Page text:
Graph shows all provincial taxes as they would apply to a medium-sized facility producing 12 million tonnes of LNG per year

LNG tax drops in softer gas market

B.C. government scales down tax plan as Asian gas market slows down, Russia sells to China and oil prices decline

VICTORIA – Liquefied natural gas producers are being asked to pay a new tax of 3.5 per cent on their profits for the first 20 years of operation in B.C., after deducting their startup costs.

Finance Minister Mike de Jong unveiled the LNG tax system Tuesday, describing it as lower in total taxes and royalties than existing and proposed LNG export facilities in Australia, Alaska, Oregon and other U.S. states that are B.C.’s main competitors.

De Jong said B.C. scaled back its plan to charge up to seven per cent in the face of declining gas market conditions, including slower growth in China and its new long-term deal to buy pipeline gas from Russia. Japan is also considering restarting its nuclear power program after the 2011 Fukushima earthquake, and oil prices have declined in recent months.

Under the B.C. plan, a single medium-sized LNG plant on the B.C. coast would pay about $800 million a year in total provincial taxes after a three-year construction period. That includes the new LNG tax, royalties on gas produced in B.C., carbon tax, provincial sales tax and corporate income tax.

“That’s more than we got from the whole forest sector this year,” de Jong said.

There are currently 18 proposals for LNG plants in B.C., ranging from small to those twice the size of the finance ministry’s medium-plant example. One of the largest is LNG Canada, a consortium of Shell, PetroChina, Mitsubishi and Korea Gas to build a pipeline and export terminal at Kitimat.

LNG Canada issued a statement Tuesday saying it will continue to work on its B.C. plan.

“There is much more work to do prior to a final investment decision for LNG Canada and we will continue working with First Nations and local communities, as well as municipal, provincial and federal governments,” it said.

De Jong said the B.C. Liberal election promise to pay off the province’s debt with LNG revenues remains possible, but it will take longer than earlier estimates. A single medium-sized is worth $8 billion in revenues over a 10-year period of full operation.

NDP natural gas critic Bruce Ralston said the government had to slash its tax plan after it hyped the LNG revenue windfall to voters in the 2013 election campaign. That put B.C. in a weaker negotiating position with international investors, Ralston said.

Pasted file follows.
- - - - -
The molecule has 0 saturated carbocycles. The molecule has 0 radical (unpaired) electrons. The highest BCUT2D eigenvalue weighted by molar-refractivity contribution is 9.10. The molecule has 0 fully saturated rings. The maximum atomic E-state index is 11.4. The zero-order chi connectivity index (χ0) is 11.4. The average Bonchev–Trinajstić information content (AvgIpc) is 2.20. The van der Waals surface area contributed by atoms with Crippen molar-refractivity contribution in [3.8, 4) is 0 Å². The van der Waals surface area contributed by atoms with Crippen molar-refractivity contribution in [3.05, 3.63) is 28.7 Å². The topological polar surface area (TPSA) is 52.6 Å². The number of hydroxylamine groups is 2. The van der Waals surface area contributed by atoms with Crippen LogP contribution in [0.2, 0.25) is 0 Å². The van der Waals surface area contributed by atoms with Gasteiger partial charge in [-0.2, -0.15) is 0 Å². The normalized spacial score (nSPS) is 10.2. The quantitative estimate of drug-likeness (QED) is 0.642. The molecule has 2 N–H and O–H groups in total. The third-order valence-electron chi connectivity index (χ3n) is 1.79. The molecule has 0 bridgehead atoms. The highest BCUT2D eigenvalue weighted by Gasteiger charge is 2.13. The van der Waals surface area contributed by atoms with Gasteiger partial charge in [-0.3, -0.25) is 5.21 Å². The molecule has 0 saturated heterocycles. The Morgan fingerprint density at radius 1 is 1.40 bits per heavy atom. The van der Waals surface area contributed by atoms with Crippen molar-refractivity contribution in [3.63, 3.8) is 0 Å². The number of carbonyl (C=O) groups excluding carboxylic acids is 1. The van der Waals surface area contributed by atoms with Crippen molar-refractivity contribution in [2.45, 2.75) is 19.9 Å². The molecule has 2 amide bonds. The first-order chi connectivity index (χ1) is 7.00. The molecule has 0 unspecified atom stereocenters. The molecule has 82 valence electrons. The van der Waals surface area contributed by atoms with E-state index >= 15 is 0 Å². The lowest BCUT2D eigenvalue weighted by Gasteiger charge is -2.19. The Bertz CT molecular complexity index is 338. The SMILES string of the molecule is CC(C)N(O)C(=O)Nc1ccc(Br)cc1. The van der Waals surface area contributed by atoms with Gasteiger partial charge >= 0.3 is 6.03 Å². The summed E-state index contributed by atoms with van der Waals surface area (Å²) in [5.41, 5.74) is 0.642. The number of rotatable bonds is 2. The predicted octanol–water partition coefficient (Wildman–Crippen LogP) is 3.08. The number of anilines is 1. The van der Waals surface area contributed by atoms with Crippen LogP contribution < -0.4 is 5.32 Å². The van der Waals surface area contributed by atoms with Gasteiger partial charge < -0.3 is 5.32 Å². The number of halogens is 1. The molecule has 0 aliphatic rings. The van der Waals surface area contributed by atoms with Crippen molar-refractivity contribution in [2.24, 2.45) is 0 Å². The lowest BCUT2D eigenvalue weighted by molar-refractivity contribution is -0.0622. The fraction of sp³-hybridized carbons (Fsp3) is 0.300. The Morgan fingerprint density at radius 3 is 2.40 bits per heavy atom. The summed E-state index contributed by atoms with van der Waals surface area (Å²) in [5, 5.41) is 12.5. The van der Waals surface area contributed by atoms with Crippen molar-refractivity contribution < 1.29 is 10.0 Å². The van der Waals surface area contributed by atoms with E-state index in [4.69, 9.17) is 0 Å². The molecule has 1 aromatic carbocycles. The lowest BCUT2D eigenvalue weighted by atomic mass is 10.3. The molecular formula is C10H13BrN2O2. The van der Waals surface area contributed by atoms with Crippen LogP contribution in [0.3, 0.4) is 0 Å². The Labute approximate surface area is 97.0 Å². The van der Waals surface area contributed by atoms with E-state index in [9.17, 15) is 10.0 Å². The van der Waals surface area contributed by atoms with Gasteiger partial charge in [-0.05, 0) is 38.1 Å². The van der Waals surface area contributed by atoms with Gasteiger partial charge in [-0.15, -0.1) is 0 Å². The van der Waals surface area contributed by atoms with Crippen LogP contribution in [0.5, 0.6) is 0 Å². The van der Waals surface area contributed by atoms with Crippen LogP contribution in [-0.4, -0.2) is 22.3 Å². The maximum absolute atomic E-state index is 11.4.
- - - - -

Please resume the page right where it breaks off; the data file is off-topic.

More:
The new tax takes effect in 2017, with an effective rate of 1.5 per cent for three years as companies construct LNG plants. Only one or two small facilities are expected to be ready by then. The rate rises to 3.5 per cent on net income after capital costs are deducted, and to five per cent effective 2037.

Just Posted

Big Brothers Big Sisters seek mentors for kids who need a guiding light

September marks National Big Brothers Big Sisters of Canada Month

Former employee at B.C.’s oldest bakery says staff got no notice of closure

Willie’s Bakery staffer didn’t receive any severance

Woman arrested as Saanich Police tape off Hwy 17 tent city

Province of B.C. calls in local police to clear campers

Lawyer for Victoria homeless camp questions offer by Saanich Police

John Heaney says breaking up camp puts people at risk because it seperates them from support

Victoria Mayor Lisa Helps calls for audit on Johnson Street Bridge project

The bridge took three years and $40 million more than initially expected

Saanich homeless camp residents at a standstill, evicted, prohibited from local parks

‘Ultimate goal is to get people into shelters and longer-term housing,’ Ministry of Municipal Affairs and Housing

Ministry of Agriculture commits $300,000 to help B.C. farmers obtain land

B.C. Land Matching Program supports access to affordable farmland for young farmers

Canadian air force short 275 pilots

Attrition outpaces recruitment and training claims Air Force

Teacher suspended after physically shushing, saying ‘shut up’ to student

Grade 5 student reported feeling ‘confused and a little scared’

A B.C. society helps to reforest Crown land after wildfires

Forest Enhancement Society of BC focuses on wildfire mitigation and the reforestation

B.C. marijuana workers may face U.S. border scrutiny

Cannabis still illegal federally south of the border

New political party holds an informational session in Vernon

Maxime Bernier’s The People’s Party of Canada draws about 2o interested patrons to Vernon pub.

B.C. MLAs reminded of rural school struggles

Finance committee hears of falling enrolment, staff shortages

B.C. VIEWS: ’Not photo radar’ coming soon to high-crash areas

ICBC deficit now largely due to reckless and distracted driving

Most Read